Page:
Google, others may use Clearwire spectrum for 'experiments'

Google, Intel, Comcast and Time Warner may not yet have gotten a financial boost from their investments in Clearwire, but the WiMAX service provider's abundance of spectrum could offer them the opportunity to pursue other wireless innovations.

Those companies and others poured $3.2 billion into Clearwire last year, but because of Clearwire's fluctuating stock price and limited network buildout so far they have been forced to collectively write-down roughly $2 billion. However, Clearwire's vast spectrum holdings may ease some of those financial woes.

According to a MarketWatch article, as a condition of its investment in Clearwire, Google was granted the right to use Clearwire's excess spectrum for unspecified "experimental tests." What Google would use the spectrum for remains a mystery, but it is clear the Internet search giant has a more than a passing affinity for wireless based on its various and wide-ranging mobile efforts. Indeed, Google could possibly use the spectrum to become an MVNO and gain more control over how its Android mobile phone platform is used (the company already launched a WiFi network in its home town of Mountain View, Calif.). Google and Intel also have the right to "wholesale" the spectrum as operators.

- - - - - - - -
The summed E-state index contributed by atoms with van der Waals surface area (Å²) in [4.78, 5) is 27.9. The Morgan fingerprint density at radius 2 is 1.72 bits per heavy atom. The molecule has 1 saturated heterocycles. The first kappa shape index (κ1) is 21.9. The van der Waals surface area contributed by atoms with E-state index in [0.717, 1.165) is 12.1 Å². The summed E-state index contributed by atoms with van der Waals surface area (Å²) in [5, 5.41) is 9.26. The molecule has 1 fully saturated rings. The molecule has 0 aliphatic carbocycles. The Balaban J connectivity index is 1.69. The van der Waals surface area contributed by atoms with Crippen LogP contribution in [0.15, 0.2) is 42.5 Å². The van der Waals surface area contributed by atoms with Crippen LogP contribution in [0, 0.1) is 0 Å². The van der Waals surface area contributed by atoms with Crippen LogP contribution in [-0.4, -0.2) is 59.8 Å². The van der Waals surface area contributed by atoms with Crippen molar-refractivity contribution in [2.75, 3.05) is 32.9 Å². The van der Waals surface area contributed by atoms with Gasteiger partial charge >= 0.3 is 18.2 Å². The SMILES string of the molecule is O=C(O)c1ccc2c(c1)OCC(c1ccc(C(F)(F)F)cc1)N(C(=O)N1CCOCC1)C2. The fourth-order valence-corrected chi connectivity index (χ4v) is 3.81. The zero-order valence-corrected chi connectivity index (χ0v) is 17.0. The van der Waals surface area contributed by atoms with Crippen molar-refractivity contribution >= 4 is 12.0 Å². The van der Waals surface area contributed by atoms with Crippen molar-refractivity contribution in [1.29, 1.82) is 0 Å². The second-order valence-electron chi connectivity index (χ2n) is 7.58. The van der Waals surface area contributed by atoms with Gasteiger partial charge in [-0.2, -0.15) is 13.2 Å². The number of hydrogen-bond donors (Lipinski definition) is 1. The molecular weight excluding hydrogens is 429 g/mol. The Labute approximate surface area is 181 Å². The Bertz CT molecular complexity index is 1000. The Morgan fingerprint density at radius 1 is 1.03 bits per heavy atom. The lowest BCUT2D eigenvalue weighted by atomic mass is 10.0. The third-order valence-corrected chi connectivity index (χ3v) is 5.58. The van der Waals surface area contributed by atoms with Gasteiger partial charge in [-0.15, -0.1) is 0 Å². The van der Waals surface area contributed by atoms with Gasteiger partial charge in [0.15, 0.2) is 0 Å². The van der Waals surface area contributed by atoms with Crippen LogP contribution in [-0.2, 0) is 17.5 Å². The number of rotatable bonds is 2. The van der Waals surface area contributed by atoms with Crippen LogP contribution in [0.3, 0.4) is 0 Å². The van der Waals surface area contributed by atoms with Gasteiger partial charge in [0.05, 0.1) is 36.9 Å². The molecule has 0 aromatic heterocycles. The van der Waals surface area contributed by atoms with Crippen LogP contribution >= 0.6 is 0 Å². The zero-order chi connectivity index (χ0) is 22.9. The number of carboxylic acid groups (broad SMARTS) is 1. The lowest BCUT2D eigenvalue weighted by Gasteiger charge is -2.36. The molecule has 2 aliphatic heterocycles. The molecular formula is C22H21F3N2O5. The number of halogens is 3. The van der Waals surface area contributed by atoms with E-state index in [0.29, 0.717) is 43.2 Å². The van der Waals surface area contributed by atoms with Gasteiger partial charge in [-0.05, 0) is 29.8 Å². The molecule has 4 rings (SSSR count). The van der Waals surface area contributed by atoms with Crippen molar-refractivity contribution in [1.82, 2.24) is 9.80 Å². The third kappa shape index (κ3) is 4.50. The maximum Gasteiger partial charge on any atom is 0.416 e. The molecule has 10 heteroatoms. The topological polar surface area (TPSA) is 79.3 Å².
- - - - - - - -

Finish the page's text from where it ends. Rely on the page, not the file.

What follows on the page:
"Our commercial agreement with Clearwire includes a number of options which we may or may not pursue, but we have nothing to announce at this time," Google spokesman Andrew Pederson said.

Cable companies are already planning to use the spectrum for wireless services. Comcast plans on reselling Clearwire's mobile WiMAX service in Portland, Ore., later this year. And a Time Warner spokesman told MarketWatch that the company plans to launch wireless Internet service service using the spectrum in an unspecified city later this year.

For more:
- see this MarketWatch article

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